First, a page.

Famed Nixon family dog Checkers subject of strange Yorba Linda rumors through the years
Although Checkers, the famed Nixon family dog whose namesake is Yorba Linda's first-ever canine playground, never lived here, the pooch has had an unusual relationship with the city that began 33 years after the dog's passing in 1964.
The story involves nationwide speculation and years of hearsay that eventually resulted in several “fake news” items – to use the terminology employed today – related to the cocker spaniel's alleged reburial at the Richard Nixon Presidential Library and Museum.
Speculation about moving Checkers from the Bide-a-Wee Pet Cemetery in Wantagh, N.Y., began seven years after the then-private library and museum opened in Yorba Linda in 1990. First mention of a reburial was in the May 5, 1997, U.S. News and World Report.
The article was picked up by newspapers nationwide, with the rumor appearing in the New York tabloids, New York Times, Chicago Tribune, Los Angeles Times and dozens of others, but the transfer, supposed to occur sometime in the fall, never took place.
The next mention of the matter came when Julie Nixon Eisenhower was interviewed by Larry King at the library for a CNN broadcast Aug. 11, 2001. According to a CNN-posted transcript, Eisenhower told King about Checkers, “Some day we're going to bring her to the library.”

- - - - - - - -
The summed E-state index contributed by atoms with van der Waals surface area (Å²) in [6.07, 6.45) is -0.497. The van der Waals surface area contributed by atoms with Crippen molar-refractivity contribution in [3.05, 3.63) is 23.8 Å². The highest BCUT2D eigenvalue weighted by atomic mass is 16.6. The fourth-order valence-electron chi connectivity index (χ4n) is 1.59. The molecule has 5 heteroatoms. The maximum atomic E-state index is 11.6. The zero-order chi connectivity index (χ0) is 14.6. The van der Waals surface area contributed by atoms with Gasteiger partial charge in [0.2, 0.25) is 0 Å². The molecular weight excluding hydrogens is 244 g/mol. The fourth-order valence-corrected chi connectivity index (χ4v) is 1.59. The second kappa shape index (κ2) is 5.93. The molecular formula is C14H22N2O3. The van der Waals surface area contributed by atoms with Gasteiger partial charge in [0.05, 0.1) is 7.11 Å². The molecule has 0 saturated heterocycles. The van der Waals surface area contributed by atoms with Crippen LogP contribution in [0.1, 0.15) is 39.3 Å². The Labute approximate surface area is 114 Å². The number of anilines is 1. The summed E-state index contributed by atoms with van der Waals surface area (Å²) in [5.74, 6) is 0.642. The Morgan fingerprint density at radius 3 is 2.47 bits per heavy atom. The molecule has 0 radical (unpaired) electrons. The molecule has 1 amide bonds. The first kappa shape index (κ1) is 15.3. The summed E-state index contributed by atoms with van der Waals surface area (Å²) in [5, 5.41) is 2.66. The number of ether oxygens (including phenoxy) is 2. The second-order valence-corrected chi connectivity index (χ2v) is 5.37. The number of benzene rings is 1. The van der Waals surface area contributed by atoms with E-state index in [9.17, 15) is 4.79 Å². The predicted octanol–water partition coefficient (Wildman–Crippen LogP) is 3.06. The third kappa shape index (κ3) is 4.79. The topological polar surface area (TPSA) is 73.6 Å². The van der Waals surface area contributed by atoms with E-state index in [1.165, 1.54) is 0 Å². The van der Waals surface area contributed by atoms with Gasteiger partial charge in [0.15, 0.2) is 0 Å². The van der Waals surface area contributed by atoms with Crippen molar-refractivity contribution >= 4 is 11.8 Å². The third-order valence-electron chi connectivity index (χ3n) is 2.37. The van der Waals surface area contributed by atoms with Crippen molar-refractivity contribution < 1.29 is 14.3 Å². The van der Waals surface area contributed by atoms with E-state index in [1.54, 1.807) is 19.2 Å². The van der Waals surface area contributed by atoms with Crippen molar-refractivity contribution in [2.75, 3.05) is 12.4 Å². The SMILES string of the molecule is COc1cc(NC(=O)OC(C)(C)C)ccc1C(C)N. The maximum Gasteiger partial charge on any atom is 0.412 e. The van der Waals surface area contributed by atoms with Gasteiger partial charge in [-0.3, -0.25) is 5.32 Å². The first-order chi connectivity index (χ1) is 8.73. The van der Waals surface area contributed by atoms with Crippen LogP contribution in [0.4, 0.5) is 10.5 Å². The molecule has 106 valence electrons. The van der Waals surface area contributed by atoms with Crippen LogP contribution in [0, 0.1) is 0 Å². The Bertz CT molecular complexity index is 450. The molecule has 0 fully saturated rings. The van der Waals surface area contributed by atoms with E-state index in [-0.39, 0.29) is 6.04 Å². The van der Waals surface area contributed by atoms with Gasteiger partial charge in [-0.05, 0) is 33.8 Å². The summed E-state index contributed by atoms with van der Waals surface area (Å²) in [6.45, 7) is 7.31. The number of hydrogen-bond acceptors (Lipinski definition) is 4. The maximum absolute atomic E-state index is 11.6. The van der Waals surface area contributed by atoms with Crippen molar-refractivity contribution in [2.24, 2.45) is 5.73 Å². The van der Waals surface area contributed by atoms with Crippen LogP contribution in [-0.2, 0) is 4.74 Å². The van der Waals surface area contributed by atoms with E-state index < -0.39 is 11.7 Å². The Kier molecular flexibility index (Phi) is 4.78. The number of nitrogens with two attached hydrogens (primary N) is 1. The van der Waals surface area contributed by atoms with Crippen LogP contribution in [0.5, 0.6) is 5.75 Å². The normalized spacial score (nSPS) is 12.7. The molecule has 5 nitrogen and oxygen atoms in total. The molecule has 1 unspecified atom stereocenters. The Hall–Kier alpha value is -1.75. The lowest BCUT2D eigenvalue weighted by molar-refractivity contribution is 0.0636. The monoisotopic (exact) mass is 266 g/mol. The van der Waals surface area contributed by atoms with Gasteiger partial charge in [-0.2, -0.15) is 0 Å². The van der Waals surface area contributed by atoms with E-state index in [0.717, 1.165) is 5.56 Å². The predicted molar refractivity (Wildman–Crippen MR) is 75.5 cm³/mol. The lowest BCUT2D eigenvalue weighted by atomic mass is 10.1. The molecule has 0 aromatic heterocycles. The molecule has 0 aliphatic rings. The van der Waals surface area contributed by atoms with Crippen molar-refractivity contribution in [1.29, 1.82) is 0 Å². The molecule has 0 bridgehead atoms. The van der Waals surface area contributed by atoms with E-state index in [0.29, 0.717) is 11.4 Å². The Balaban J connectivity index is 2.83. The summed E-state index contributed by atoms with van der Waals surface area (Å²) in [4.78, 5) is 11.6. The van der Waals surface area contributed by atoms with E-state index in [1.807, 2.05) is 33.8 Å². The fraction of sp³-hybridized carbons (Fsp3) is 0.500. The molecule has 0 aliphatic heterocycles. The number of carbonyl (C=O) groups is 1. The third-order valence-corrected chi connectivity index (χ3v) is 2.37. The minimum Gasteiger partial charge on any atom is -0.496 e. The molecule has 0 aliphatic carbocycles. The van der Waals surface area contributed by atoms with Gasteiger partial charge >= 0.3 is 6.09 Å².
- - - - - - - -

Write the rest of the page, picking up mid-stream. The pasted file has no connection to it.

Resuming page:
King's response: “Why not?”
That less-than-a-minute snippet from an hour-long program resulted in a new flood of stories about the coming transfer of the dog's remains from New York to Yorba Linda to rest near the graves of the former president and his wife.
However, an Associated Press reporter contacted the Bide-a-Wee people and was told by a cemetery spokesperson, “We haven't been informed by anyone that they wish to remove the dog.”
Soon the story morphed into “fake news,” with Bill Press noting in his 2001 book (ironically, about manipulating truth) “Spin This!”: “the Nixon family repaid Checkers by exhuming him [actually, Checkers was a her] from his burial plot on Long Island and repotting him at the Nixon Library....”
I read the book in 2005, after picking it up from a Barnes & Noble 99-cent sale table, so I wondered if a burial had taken place. I emailed then-director John Taylor, who replied, “Yep, that sounds like Mr. Press. His statement is incorrect. Checkers reposes in Long Island still.”
But this story won't die. The 2016 edition of “White House Confidential: The Little Book of Weird Presidential History” by Gregg Stebben and Austin Hill maintains “there is a movement by the Nixon Library to have [her] exhumed and reburied next to the president in Yorba Linda, California.”
Now, with the Checkers Dog Park expected to open this summer, Yorba Linda has an ideal location for a new grave site. Moving Checkers' remains and above-ground granite marker from Bide-a-Wee, which touts more than 65,000 pet interments since 1916, to Yorba Linda would add to the city's Nixon lore and be a modest tourist draw.